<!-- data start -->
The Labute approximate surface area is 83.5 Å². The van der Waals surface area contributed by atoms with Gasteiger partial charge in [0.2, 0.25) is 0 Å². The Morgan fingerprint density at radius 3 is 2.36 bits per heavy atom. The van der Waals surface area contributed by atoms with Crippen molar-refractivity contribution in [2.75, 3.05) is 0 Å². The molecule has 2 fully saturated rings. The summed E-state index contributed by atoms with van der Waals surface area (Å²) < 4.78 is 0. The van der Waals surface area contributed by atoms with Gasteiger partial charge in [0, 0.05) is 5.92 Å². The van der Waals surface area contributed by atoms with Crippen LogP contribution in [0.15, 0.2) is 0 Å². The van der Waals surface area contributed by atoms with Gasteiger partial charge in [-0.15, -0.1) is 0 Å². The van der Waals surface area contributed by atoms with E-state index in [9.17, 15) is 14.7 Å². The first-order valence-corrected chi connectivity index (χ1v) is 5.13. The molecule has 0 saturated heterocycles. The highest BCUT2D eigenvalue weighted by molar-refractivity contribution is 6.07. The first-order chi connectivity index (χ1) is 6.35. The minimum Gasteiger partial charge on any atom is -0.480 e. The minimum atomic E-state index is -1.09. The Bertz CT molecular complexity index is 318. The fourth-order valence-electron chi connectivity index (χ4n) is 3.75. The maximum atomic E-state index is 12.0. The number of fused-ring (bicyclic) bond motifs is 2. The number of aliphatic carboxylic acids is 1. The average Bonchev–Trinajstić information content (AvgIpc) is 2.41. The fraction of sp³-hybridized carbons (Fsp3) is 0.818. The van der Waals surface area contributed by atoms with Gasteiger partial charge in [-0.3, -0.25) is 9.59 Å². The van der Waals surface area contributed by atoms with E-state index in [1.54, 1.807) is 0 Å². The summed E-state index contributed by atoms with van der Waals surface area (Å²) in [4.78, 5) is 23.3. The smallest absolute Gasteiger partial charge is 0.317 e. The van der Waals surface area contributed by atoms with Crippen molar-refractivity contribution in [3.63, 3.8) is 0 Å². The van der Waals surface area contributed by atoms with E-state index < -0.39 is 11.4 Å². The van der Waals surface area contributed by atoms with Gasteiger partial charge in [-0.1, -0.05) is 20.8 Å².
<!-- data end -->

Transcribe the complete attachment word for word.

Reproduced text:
The Labute approximate surface area is 83.5 Å². The van der Waals surface area contributed by atoms with Gasteiger partial charge in [0.2, 0.25) is 0 Å². The Morgan fingerprint density at radius 3 is 2.36 bits per heavy atom. The van der Waals surface area contributed by atoms with Crippen molar-refractivity contribution in [2.75, 3.05) is 0 Å². The molecule has 2 fully saturated rings. The summed E-state index contributed by atoms with van der Waals surface area (Å²) < 4.78 is 0. The van der Waals surface area contributed by atoms with Gasteiger partial charge in [0, 0.05) is 5.92 Å². The van der Waals surface area contributed by atoms with Crippen LogP contribution in [0.15, 0.2) is 0 Å². The van der Waals surface area contributed by atoms with Gasteiger partial charge in [-0.15, -0.1) is 0 Å². The van der Waals surface area contributed by atoms with E-state index in [9.17, 15) is 14.7 Å². The first-order valence-corrected chi connectivity index (χ1v) is 5.13. The molecule has 0 saturated heterocycles. The highest BCUT2D eigenvalue weighted by molar-refractivity contribution is 6.07. The first-order chi connectivity index (χ1) is 6.35. The minimum Gasteiger partial charge on any atom is -0.480 e. The minimum atomic E-state index is -1.09. The Bertz CT molecular complexity index is 318. The fourth-order valence-electron chi connectivity index (χ4n) is 3.75. The maximum atomic E-state index is 12.0. The number of fused-ring (bicyclic) bond motifs is 2. The number of aliphatic carboxylic acids is 1. The average Bonchev–Trinajstić information content (AvgIpc) is 2.41. The fraction of sp³-hybridized carbons (Fsp3) is 0.818. The van der Waals surface area contributed by atoms with Gasteiger partial charge in [-0.3, -0.25) is 9.59 Å². The van der Waals surface area contributed by atoms with E-state index in [1.54, 1.807) is 0 Å². The summed E-state index contributed by atoms with van der Waals surface area (Å²) in [4.78, 5) is 23.3. The smallest absolute Gasteiger partial charge is 0.317 e. The van der Waals surface area contributed by atoms with Crippen molar-refractivity contribution in [3.63, 3.8) is 0 Å². The van der Waals surface area contributed by atoms with E-state index < -0.39 is 11.4 Å². The van der Waals surface area contributed by atoms with Gasteiger partial charge in [-0.1, -0.05) is 20.8 Å².